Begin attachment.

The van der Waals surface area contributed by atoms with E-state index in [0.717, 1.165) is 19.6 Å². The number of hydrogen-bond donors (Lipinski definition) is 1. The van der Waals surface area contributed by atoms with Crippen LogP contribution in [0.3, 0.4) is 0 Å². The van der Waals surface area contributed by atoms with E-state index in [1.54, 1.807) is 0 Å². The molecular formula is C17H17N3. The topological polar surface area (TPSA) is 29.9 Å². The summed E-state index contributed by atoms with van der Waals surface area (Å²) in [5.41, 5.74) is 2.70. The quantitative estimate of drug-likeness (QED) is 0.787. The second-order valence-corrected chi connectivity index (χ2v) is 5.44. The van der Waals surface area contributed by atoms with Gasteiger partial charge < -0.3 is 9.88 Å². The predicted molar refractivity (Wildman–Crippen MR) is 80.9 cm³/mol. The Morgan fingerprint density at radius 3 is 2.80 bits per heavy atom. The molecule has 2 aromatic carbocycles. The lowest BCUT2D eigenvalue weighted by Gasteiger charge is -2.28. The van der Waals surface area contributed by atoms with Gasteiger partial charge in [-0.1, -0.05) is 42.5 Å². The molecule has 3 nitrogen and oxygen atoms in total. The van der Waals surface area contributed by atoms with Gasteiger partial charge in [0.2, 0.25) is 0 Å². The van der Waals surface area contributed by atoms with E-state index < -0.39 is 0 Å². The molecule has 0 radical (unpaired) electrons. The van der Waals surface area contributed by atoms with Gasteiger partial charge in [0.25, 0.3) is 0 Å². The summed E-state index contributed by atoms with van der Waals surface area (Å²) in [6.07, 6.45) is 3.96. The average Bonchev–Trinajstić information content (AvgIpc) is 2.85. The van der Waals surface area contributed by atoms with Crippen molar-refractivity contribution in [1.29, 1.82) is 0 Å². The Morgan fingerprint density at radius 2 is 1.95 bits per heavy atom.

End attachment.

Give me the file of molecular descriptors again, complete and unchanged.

The van der Waals surface area contributed by atoms with E-state index in [0.717, 1.165) is 19.6 Å². The number of hydrogen-bond donors (Lipinski definition) is 1. The van der Waals surface area contributed by atoms with Crippen LogP contribution in [0.3, 0.4) is 0 Å². The van der Waals surface area contributed by atoms with E-state index in [1.54, 1.807) is 0 Å². The molecular formula is C17H17N3. The topological polar surface area (TPSA) is 29.9 Å². The summed E-state index contributed by atoms with van der Waals surface area (Å²) in [5.41, 5.74) is 2.70. The quantitative estimate of drug-likeness (QED) is 0.787. The second-order valence-corrected chi connectivity index (χ2v) is 5.44. The van der Waals surface area contributed by atoms with Gasteiger partial charge < -0.3 is 9.88 Å². The predicted molar refractivity (Wildman–Crippen MR) is 80.9 cm³/mol. The Morgan fingerprint density at radius 3 is 2.80 bits per heavy atom. The molecule has 2 aromatic carbocycles. The lowest BCUT2D eigenvalue weighted by Gasteiger charge is -2.28. The van der Waals surface area contributed by atoms with Gasteiger partial charge in [-0.1, -0.05) is 42.5 Å². The molecule has 3 nitrogen and oxygen atoms in total. The van der Waals surface area contributed by atoms with Gasteiger partial charge in [0.2, 0.25) is 0 Å². The van der Waals surface area contributed by atoms with E-state index < -0.39 is 0 Å². The molecule has 0 radical (unpaired) electrons. The van der Waals surface area contributed by atoms with Gasteiger partial charge in [0.25, 0.3) is 0 Å². The summed E-state index contributed by atoms with van der Waals surface area (Å²) in [6.07, 6.45) is 3.96. The average Bonchev–Trinajstić information content (AvgIpc) is 2.85. The van der Waals surface area contributed by atoms with Crippen molar-refractivity contribution in [1.29, 1.82) is 0 Å². The Morgan fingerprint density at radius 2 is 1.95 bits per heavy atom.